A. Sonaglioni U.O. di Cardiologia, Ospedale San Giuseppe – MultiMedica IRCCS, Milan, Italy

    W. A. Wuyts Department of Respiratory Medicine, Unit for Interstitial Lung Diseases, University Hospitals Leuven, Leuven, Belgium

    M. Bengus F. Hoffmann-La Roche, Ltd., Basel, Switzerland

    J. L. Stauffer Genentech, Inc., South San Francisco, CA, USA

    S. Harari U.O. di Pneumologia e Terapia Semi-Intensiva Respiratoria – Servizio di Fisiopatologia Respiratoria ed Emodinamica Polmonare, Ospedale San Giuseppe – MultiMedica IRCCS, Milan, Italy

    Adv Ther (2019) 36:298–317

  • impact of treatments for CVD comorbidities on patients with IPF is also discussed. Funding: F. Hoffmann-La Roche, Ltd. Plain Language Summary: Plain language summary available for this article.

    Keywords: Antifibrotic; Cardiology; Comorbi- dities; Diagnosis; Idiopathic pulmonary fibrosis; Nintedanib; Pirfenidone; Pulmonary hypertension; Rare disease; Treatment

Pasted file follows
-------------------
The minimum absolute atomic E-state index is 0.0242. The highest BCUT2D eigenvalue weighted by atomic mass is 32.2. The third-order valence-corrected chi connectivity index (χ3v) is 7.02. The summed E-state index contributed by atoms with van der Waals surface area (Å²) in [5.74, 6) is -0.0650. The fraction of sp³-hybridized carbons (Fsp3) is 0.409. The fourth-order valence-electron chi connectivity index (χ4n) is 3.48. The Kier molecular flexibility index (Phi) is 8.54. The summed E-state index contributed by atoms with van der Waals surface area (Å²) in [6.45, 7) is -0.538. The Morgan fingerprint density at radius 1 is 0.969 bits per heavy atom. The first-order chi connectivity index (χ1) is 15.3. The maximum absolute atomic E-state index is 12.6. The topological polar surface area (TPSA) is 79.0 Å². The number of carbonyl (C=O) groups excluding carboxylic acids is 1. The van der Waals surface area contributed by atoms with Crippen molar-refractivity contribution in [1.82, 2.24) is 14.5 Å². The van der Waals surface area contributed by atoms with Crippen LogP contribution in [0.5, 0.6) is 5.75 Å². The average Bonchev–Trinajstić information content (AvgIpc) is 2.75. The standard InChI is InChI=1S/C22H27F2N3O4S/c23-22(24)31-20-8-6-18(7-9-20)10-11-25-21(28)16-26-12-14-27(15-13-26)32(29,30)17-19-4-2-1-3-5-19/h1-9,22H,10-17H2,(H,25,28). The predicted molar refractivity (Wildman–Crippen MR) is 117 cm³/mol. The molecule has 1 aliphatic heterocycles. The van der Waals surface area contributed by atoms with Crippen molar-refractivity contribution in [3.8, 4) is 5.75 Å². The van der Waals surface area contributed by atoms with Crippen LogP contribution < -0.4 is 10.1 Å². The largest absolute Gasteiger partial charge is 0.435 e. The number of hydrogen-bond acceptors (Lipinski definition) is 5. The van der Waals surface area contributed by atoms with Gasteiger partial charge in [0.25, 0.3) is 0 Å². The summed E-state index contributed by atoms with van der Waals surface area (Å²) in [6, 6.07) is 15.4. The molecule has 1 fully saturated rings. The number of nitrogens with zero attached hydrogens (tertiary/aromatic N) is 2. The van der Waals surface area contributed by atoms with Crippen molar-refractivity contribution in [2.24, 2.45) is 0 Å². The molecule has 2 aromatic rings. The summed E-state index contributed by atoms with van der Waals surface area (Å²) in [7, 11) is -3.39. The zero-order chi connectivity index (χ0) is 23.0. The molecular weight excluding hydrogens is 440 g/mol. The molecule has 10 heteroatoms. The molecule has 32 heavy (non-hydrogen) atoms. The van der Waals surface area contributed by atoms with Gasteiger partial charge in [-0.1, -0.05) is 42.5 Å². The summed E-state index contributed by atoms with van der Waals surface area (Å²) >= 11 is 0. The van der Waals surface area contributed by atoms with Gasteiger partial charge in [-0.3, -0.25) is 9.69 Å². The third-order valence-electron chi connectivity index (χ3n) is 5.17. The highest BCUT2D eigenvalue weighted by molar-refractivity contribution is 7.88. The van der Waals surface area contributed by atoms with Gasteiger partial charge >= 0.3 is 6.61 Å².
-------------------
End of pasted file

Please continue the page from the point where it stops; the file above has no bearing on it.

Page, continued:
Many patients with heart disease also have other medical conditions. This makes it harder for doctors specialized in treating heart disease (cardiologists) to treat these patients.

    Idiopathic pulmonary fibrosis (IPF) is a rare lung disease. Patients with IPF often also have heart disease.

    Many patients with IPF have to wait a long time to be diagnosed and sometimes they are given an incorrect diagnosis, for example, heart disease. This is because IPF and some types of heart disease have similar symptoms and both diseases most commonly affect men aged over 60 years who smoke or used to smoke. Raising awareness of IPF among cardiologists could help to reduce the number of patients with IPF receiving an incorrect diagnosis and could reduce the time it takes to receive a diagnosis.